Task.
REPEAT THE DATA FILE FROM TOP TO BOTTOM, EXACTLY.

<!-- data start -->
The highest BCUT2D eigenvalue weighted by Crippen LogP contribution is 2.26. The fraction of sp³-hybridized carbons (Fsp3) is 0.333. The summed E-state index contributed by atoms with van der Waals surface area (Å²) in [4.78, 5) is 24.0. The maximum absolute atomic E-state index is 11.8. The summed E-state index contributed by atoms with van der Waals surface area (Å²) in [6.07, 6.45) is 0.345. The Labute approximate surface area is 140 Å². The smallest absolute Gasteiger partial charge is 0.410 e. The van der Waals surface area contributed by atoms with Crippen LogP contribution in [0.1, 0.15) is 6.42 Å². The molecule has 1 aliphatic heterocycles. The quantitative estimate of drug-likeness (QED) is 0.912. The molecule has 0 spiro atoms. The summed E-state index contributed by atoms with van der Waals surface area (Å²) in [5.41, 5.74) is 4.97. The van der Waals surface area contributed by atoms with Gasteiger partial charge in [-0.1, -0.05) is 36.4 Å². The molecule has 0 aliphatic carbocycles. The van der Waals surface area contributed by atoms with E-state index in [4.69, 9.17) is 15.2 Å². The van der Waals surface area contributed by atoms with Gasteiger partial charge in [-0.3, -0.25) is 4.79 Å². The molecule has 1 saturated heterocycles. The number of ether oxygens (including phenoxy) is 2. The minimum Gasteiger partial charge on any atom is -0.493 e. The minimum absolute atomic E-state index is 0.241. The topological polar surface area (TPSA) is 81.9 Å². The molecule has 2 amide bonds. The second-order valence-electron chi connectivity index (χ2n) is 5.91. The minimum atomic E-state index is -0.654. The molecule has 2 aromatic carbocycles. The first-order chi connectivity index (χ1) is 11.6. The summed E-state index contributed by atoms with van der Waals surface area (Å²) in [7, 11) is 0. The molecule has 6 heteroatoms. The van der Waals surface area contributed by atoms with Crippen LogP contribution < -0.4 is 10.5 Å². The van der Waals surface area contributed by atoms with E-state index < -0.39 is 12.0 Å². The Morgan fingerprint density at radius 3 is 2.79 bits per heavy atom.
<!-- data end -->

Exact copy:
The highest BCUT2D eigenvalue weighted by Crippen LogP contribution is 2.26. The fraction of sp³-hybridized carbons (Fsp3) is 0.333. The summed E-state index contributed by atoms with van der Waals surface area (Å²) in [4.78, 5) is 24.0. The maximum absolute atomic E-state index is 11.8. The summed E-state index contributed by atoms with van der Waals surface area (Å²) in [6.07, 6.45) is 0.345. The Labute approximate surface area is 140 Å². The smallest absolute Gasteiger partial charge is 0.410 e. The van der Waals surface area contributed by atoms with Crippen LogP contribution in [0.1, 0.15) is 6.42 Å². The molecule has 1 aliphatic heterocycles. The quantitative estimate of drug-likeness (QED) is 0.912. The molecule has 0 spiro atoms. The summed E-state index contributed by atoms with van der Waals surface area (Å²) in [5.41, 5.74) is 4.97. The van der Waals surface area contributed by atoms with Gasteiger partial charge in [-0.1, -0.05) is 36.4 Å². The molecule has 0 aliphatic carbocycles. The van der Waals surface area contributed by atoms with E-state index in [4.69, 9.17) is 15.2 Å². The van der Waals surface area contributed by atoms with Gasteiger partial charge in [-0.3, -0.25) is 4.79 Å². The molecule has 1 saturated heterocycles. The number of ether oxygens (including phenoxy) is 2. The minimum Gasteiger partial charge on any atom is -0.493 e. The minimum absolute atomic E-state index is 0.241. The topological polar surface area (TPSA) is 81.9 Å². The molecule has 2 amide bonds. The second-order valence-electron chi connectivity index (χ2n) is 5.91. The minimum atomic E-state index is -0.654. The molecule has 2 aromatic carbocycles. The first-order chi connectivity index (χ1) is 11.6. The summed E-state index contributed by atoms with van der Waals surface area (Å²) in [7, 11) is 0. The molecule has 6 heteroatoms. The van der Waals surface area contributed by atoms with Crippen LogP contribution < -0.4 is 10.5 Å². The van der Waals surface area contributed by atoms with E-state index < -0.39 is 12.0 Å². The Morgan fingerprint density at radius 3 is 2.79 bits per heavy atom.